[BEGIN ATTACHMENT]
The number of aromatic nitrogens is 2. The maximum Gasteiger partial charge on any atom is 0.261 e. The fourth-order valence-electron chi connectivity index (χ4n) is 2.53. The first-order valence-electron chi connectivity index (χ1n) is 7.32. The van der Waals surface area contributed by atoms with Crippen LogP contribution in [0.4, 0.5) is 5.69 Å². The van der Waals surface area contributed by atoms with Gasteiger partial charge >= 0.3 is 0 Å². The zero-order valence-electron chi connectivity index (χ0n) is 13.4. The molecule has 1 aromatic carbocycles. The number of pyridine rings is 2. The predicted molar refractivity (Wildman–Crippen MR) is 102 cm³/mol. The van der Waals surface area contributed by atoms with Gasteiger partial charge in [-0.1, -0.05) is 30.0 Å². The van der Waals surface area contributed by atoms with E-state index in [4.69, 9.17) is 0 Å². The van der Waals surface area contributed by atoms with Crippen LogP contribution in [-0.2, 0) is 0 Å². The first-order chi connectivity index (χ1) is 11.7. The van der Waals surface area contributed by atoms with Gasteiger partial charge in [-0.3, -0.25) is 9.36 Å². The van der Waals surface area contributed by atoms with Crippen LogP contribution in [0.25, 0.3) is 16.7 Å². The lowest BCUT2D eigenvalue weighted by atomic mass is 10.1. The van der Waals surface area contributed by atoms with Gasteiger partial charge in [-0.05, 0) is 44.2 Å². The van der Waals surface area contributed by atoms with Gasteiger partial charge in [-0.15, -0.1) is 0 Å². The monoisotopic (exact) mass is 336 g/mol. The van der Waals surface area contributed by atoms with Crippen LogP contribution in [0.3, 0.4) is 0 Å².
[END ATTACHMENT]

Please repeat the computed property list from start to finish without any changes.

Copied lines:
The number of aromatic nitrogens is 2. The maximum Gasteiger partial charge on any atom is 0.261 e. The fourth-order valence-electron chi connectivity index (χ4n) is 2.53. The first-order valence-electron chi connectivity index (χ1n) is 7.32. The van der Waals surface area contributed by atoms with Crippen LogP contribution in [0.4, 0.5) is 5.69 Å². The van der Waals surface area contributed by atoms with Gasteiger partial charge >= 0.3 is 0 Å². The zero-order valence-electron chi connectivity index (χ0n) is 13.4. The molecule has 1 aromatic carbocycles. The number of pyridine rings is 2. The predicted molar refractivity (Wildman–Crippen MR) is 102 cm³/mol. The van der Waals surface area contributed by atoms with Gasteiger partial charge in [-0.1, -0.05) is 30.0 Å². The van der Waals surface area contributed by atoms with E-state index in [4.69, 9.17) is 0 Å². The van der Waals surface area contributed by atoms with Crippen LogP contribution in [-0.2, 0) is 0 Å². The first-order chi connectivity index (χ1) is 11.7. The van der Waals surface area contributed by atoms with Gasteiger partial charge in [-0.3, -0.25) is 9.36 Å². The van der Waals surface area contributed by atoms with Crippen LogP contribution in [0.25, 0.3) is 16.7 Å². The lowest BCUT2D eigenvalue weighted by atomic mass is 10.1. The van der Waals surface area contributed by atoms with Gasteiger partial charge in [-0.05, 0) is 44.2 Å². The van der Waals surface area contributed by atoms with Gasteiger partial charge in [-0.15, -0.1) is 0 Å². The monoisotopic (exact) mass is 336 g/mol. The van der Waals surface area contributed by atoms with Crippen LogP contribution in [0.3, 0.4) is 0 Å².